2. Cook over medium heat till desired reduction to intensify flavor
  3. Put into sterile quart jars
  4. Wipe rim clean
  5. Place on sterile lid and ring (tighten to slight resistance)
  6. Place in boiling water to depth that the lids are covered (sometimes it’s easier to keep it a little shallower and have a hot tea kettle standing by to top it off)
  7. Boil for 15 minutes
  8. Remove from boiling water and wait for the !POP! to know it is sealed – if one doesn’t, just refrigerate til you can use it.

Worst thing about the process is the residual steam when we are trying to keep our house cool and dry.

dragon beans

Other means of preservation: freezing

So far I’ve picked some edamame and froze them in quart size freezer bags. When ready to use, just boil up some salted water, drop them in for 5 min. or so, peal and enjoy.

Our Dragon Tongue Bush Beans are awesome. They are great fresh so I doubt we will need to preserve any. Even when they get big they are still good and not too fibery. When they are cooked though, they loose their distinct purple flecks.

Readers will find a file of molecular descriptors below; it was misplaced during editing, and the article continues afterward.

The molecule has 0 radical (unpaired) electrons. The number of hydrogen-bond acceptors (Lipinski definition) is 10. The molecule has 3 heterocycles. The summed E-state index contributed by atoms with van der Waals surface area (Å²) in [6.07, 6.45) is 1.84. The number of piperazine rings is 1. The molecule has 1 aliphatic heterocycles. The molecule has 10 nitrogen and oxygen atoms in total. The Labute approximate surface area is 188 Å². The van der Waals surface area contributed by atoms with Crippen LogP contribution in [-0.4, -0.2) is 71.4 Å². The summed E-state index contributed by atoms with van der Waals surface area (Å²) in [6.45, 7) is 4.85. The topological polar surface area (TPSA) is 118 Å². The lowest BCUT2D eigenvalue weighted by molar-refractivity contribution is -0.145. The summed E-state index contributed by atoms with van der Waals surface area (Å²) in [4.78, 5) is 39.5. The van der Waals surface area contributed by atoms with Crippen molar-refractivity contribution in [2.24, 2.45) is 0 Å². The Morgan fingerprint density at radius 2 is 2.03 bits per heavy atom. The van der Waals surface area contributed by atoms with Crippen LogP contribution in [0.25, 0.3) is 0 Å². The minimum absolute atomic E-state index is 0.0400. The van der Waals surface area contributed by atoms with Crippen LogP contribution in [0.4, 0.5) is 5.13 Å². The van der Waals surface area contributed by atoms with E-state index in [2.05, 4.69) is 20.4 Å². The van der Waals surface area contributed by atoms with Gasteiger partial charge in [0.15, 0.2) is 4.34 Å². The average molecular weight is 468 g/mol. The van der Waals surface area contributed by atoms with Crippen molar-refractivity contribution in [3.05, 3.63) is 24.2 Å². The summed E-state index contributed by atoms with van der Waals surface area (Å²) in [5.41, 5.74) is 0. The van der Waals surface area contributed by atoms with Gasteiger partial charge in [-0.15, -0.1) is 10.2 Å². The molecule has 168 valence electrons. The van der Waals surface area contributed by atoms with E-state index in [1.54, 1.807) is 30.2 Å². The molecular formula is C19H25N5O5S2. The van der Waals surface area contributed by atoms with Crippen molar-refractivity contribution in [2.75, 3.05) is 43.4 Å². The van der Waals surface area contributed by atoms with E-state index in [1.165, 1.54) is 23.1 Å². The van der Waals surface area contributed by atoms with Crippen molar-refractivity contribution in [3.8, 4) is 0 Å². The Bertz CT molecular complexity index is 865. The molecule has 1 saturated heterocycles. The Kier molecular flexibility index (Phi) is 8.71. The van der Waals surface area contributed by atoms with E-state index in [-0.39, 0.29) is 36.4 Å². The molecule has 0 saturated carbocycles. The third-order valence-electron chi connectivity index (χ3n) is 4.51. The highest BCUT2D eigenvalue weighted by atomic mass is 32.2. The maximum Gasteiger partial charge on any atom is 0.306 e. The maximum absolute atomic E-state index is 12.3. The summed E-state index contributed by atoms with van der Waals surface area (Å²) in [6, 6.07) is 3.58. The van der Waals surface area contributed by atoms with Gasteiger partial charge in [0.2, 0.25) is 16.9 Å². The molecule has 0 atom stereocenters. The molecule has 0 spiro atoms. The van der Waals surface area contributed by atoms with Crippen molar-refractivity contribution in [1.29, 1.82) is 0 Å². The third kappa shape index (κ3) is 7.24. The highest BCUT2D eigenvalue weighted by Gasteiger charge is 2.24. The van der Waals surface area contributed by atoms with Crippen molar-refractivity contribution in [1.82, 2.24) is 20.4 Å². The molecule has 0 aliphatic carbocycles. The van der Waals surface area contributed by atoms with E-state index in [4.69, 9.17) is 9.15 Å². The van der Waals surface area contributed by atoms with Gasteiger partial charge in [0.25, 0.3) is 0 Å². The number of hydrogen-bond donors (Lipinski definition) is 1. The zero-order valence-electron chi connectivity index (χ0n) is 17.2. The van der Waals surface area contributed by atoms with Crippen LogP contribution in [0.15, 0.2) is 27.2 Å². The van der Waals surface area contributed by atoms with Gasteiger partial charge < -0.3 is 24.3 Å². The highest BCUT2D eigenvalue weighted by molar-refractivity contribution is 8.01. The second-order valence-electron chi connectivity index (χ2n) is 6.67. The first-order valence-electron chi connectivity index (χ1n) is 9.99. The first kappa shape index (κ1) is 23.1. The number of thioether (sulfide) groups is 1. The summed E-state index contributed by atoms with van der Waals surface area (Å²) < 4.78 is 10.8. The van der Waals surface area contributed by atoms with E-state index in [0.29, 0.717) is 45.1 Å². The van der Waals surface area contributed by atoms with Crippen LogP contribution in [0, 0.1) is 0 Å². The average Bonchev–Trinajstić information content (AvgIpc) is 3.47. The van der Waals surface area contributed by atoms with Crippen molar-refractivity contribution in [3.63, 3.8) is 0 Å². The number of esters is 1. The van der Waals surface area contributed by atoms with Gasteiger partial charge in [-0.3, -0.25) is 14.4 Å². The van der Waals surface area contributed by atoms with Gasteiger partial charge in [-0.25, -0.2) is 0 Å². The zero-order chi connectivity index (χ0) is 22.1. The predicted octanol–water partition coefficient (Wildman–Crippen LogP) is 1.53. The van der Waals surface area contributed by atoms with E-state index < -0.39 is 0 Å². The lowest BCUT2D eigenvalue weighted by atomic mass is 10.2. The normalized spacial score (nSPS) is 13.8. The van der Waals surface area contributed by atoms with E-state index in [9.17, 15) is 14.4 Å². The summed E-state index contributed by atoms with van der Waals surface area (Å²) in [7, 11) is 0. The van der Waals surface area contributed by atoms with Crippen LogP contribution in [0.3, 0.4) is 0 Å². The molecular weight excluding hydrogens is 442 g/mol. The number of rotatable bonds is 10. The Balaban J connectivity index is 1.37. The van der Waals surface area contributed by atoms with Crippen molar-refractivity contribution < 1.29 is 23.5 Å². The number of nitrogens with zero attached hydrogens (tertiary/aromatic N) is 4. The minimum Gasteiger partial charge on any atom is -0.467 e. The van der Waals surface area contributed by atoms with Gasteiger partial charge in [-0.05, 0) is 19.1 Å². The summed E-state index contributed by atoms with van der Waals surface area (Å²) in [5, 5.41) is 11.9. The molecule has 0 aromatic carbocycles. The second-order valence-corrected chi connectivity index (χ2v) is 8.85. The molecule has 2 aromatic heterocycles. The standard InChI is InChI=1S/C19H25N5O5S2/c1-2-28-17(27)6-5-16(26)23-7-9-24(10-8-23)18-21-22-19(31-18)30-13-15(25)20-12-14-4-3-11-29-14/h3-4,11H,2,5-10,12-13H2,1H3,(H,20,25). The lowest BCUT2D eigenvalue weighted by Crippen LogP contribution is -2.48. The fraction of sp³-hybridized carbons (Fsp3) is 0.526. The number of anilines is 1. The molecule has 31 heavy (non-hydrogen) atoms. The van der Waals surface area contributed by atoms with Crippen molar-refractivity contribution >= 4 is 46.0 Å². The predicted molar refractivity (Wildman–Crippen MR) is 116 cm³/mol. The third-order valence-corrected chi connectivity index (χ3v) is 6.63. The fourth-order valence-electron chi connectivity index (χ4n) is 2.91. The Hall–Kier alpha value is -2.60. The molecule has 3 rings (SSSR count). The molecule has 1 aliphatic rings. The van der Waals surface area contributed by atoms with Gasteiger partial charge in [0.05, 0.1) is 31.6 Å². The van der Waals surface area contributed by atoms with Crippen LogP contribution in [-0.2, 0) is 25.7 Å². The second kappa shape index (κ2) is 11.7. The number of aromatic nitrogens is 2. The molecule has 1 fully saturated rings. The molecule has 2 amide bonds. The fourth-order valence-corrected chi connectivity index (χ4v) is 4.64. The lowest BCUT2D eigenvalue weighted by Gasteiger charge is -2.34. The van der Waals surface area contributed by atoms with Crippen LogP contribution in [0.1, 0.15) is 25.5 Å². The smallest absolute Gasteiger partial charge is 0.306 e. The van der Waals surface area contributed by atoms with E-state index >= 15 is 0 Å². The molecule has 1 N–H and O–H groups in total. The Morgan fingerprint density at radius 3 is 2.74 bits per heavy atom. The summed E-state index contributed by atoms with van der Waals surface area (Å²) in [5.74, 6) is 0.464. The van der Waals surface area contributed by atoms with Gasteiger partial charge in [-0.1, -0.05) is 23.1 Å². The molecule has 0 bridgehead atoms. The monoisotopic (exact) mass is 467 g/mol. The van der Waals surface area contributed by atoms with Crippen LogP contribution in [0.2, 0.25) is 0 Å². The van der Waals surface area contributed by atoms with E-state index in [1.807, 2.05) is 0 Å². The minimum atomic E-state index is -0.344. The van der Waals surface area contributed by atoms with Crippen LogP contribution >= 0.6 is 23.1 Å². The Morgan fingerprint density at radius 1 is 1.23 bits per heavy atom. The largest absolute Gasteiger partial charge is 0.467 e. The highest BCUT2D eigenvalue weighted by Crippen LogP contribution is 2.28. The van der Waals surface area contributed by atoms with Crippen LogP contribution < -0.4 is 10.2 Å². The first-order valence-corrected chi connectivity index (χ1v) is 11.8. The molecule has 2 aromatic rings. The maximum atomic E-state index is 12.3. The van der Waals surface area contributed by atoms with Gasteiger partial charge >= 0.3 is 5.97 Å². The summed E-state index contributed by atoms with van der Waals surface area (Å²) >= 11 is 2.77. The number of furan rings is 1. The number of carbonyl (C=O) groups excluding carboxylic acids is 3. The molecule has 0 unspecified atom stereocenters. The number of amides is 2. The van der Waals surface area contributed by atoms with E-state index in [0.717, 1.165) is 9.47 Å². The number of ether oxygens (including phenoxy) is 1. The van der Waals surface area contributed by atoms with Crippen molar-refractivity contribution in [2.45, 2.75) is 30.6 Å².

One for the Wall Of Shame Sunday, August 15th, 2010

This had come in the mail yesterday, a couple days after The Hub had asked if I’d taken the garbage out lately. So I went to the backyard, got to the fence, opened the gate to get to the garbage cans in the alley and was, like, “Whoh?!”  when I saw this

Between two full-time jobs, two opposite schedules and 3 kids 6 and younger, we’d let some things slide. Those are the excuses I’m sticking to. We have 10 days to rectify this situation. I am actually glad for this kick in the pants and feel I should apologize to which ever neighbor complained. I’ve grumbled about other’s unkempt lawns many times. I guess our fence put this area of our property into the “out-of-sight, out-of-mind” category. Oh well, I hope to post a finished photo soon. I’ve already taken a few steps to clean up the situation: a heavy-duty serrated bread knife seems to be the best tool for the job and I’ve borrowed a truck to haul away the debris, now to get my 4-month-old cooperate long enough to let me get out there and do it – that might be the toughest part of this job.

Mom’s all ears Monday, August 9th, 2010

My mother and father did their most intensive veggie garden bed yet, this year. I’m not talking every veggie under the sun, but moreso the care they took with amending the soil (compost, peat, garden soil), laying down weed barrier (cardboard), mounding the beds so they are naturally raised and planning and thinning and staking and watering and . . .  It’s a lot of work they put into it but they are now reaping the returns.